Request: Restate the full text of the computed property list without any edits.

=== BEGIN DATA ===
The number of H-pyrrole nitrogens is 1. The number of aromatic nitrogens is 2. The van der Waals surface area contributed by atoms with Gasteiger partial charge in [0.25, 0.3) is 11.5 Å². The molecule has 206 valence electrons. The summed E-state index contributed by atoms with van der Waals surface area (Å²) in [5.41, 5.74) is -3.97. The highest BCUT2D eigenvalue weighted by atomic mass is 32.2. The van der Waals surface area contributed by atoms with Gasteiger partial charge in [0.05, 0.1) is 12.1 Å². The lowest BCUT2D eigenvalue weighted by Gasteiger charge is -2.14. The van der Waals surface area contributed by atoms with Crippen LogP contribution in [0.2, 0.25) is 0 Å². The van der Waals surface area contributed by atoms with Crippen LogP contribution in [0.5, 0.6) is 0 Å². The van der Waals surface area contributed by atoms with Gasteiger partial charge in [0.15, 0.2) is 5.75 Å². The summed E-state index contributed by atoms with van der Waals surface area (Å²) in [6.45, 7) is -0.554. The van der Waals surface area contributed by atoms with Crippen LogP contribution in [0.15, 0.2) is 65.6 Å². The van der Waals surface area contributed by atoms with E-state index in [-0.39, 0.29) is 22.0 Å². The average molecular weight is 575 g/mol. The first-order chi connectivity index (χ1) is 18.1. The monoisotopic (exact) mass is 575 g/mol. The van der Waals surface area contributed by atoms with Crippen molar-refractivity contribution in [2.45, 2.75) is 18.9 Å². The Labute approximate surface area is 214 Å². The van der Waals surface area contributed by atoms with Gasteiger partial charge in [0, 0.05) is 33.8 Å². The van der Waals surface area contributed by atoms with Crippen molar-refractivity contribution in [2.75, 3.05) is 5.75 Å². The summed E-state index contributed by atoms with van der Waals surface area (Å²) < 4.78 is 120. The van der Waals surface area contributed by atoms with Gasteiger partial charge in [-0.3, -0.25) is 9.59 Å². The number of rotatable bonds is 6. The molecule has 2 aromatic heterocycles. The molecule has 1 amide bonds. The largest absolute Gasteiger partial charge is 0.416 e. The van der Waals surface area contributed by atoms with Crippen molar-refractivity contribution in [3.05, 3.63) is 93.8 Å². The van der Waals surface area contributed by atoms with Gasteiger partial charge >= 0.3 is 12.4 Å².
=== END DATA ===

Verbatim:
The number of H-pyrrole nitrogens is 1. The number of aromatic nitrogens is 2. The van der Waals surface area contributed by atoms with Gasteiger partial charge in [0.25, 0.3) is 11.5 Å². The molecule has 206 valence electrons. The summed E-state index contributed by atoms with van der Waals surface area (Å²) in [5.41, 5.74) is -3.97. The highest BCUT2D eigenvalue weighted by atomic mass is 32.2. The van der Waals surface area contributed by atoms with Gasteiger partial charge in [0.05, 0.1) is 12.1 Å². The lowest BCUT2D eigenvalue weighted by Gasteiger charge is -2.14. The van der Waals surface area contributed by atoms with Crippen LogP contribution in [0.2, 0.25) is 0 Å². The van der Waals surface area contributed by atoms with Crippen LogP contribution in [0.5, 0.6) is 0 Å². The van der Waals surface area contributed by atoms with Gasteiger partial charge in [0.15, 0.2) is 5.75 Å². The summed E-state index contributed by atoms with van der Waals surface area (Å²) in [6.45, 7) is -0.554. The van der Waals surface area contributed by atoms with Crippen LogP contribution in [0.15, 0.2) is 65.6 Å². The van der Waals surface area contributed by atoms with E-state index in [-0.39, 0.29) is 22.0 Å². The average molecular weight is 575 g/mol. The first-order chi connectivity index (χ1) is 18.1. The monoisotopic (exact) mass is 575 g/mol. The van der Waals surface area contributed by atoms with Crippen molar-refractivity contribution in [2.45, 2.75) is 18.9 Å². The Labute approximate surface area is 214 Å². The van der Waals surface area contributed by atoms with Gasteiger partial charge in [0, 0.05) is 33.8 Å². The van der Waals surface area contributed by atoms with Crippen molar-refractivity contribution in [2.75, 3.05) is 5.75 Å². The summed E-state index contributed by atoms with van der Waals surface area (Å²) < 4.78 is 120. The van der Waals surface area contributed by atoms with Gasteiger partial charge in [-0.3, -0.25) is 9.59 Å². The number of rotatable bonds is 6. The molecule has 2 aromatic heterocycles. The molecule has 1 amide bonds. The largest absolute Gasteiger partial charge is 0.416 e. The van der Waals surface area contributed by atoms with Crippen molar-refractivity contribution in [3.05, 3.63) is 93.8 Å². The van der Waals surface area contributed by atoms with Gasteiger partial charge >= 0.3 is 12.4 Å².